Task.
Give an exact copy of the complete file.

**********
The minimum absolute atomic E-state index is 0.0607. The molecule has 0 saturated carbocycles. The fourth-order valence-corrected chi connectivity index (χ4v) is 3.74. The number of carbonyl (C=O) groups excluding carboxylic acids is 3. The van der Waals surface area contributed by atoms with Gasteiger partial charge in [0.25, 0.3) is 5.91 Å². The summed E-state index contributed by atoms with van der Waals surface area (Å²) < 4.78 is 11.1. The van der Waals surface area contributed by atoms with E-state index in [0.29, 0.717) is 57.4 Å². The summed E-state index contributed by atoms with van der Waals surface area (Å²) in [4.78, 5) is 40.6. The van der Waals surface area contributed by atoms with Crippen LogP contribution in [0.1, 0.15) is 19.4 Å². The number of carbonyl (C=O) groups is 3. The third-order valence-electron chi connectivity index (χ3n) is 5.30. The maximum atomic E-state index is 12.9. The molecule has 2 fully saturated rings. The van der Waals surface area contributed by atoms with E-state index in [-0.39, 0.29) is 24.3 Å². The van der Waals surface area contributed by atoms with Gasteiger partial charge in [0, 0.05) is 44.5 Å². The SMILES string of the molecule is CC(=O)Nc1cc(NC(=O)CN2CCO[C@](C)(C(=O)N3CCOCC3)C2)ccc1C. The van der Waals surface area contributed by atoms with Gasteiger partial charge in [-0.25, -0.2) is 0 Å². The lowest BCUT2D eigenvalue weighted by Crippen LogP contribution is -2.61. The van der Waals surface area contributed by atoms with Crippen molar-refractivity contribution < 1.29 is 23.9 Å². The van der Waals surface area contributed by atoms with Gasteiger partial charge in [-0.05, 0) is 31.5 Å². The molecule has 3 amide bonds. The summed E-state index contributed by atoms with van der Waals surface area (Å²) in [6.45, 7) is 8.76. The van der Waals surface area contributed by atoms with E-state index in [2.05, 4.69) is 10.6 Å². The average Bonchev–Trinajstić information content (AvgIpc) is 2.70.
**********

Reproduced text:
The minimum absolute atomic E-state index is 0.0607. The molecule has 0 saturated carbocycles. The fourth-order valence-corrected chi connectivity index (χ4v) is 3.74. The number of carbonyl (C=O) groups excluding carboxylic acids is 3. The van der Waals surface area contributed by atoms with Gasteiger partial charge in [0.25, 0.3) is 5.91 Å². The summed E-state index contributed by atoms with van der Waals surface area (Å²) < 4.78 is 11.1. The van der Waals surface area contributed by atoms with E-state index in [0.29, 0.717) is 57.4 Å². The summed E-state index contributed by atoms with van der Waals surface area (Å²) in [4.78, 5) is 40.6. The van der Waals surface area contributed by atoms with Crippen LogP contribution in [0.1, 0.15) is 19.4 Å². The number of carbonyl (C=O) groups is 3. The third-order valence-electron chi connectivity index (χ3n) is 5.30. The maximum atomic E-state index is 12.9. The molecule has 2 fully saturated rings. The van der Waals surface area contributed by atoms with E-state index in [-0.39, 0.29) is 24.3 Å². The van der Waals surface area contributed by atoms with Gasteiger partial charge in [0, 0.05) is 44.5 Å². The SMILES string of the molecule is CC(=O)Nc1cc(NC(=O)CN2CCO[C@](C)(C(=O)N3CCOCC3)C2)ccc1C. The van der Waals surface area contributed by atoms with Gasteiger partial charge in [-0.25, -0.2) is 0 Å². The lowest BCUT2D eigenvalue weighted by Crippen LogP contribution is -2.61. The van der Waals surface area contributed by atoms with Crippen molar-refractivity contribution < 1.29 is 23.9 Å². The van der Waals surface area contributed by atoms with Gasteiger partial charge in [-0.05, 0) is 31.5 Å². The molecule has 3 amide bonds. The summed E-state index contributed by atoms with van der Waals surface area (Å²) in [6.45, 7) is 8.76. The van der Waals surface area contributed by atoms with E-state index in [2.05, 4.69) is 10.6 Å². The average Bonchev–Trinajstić information content (AvgIpc) is 2.70.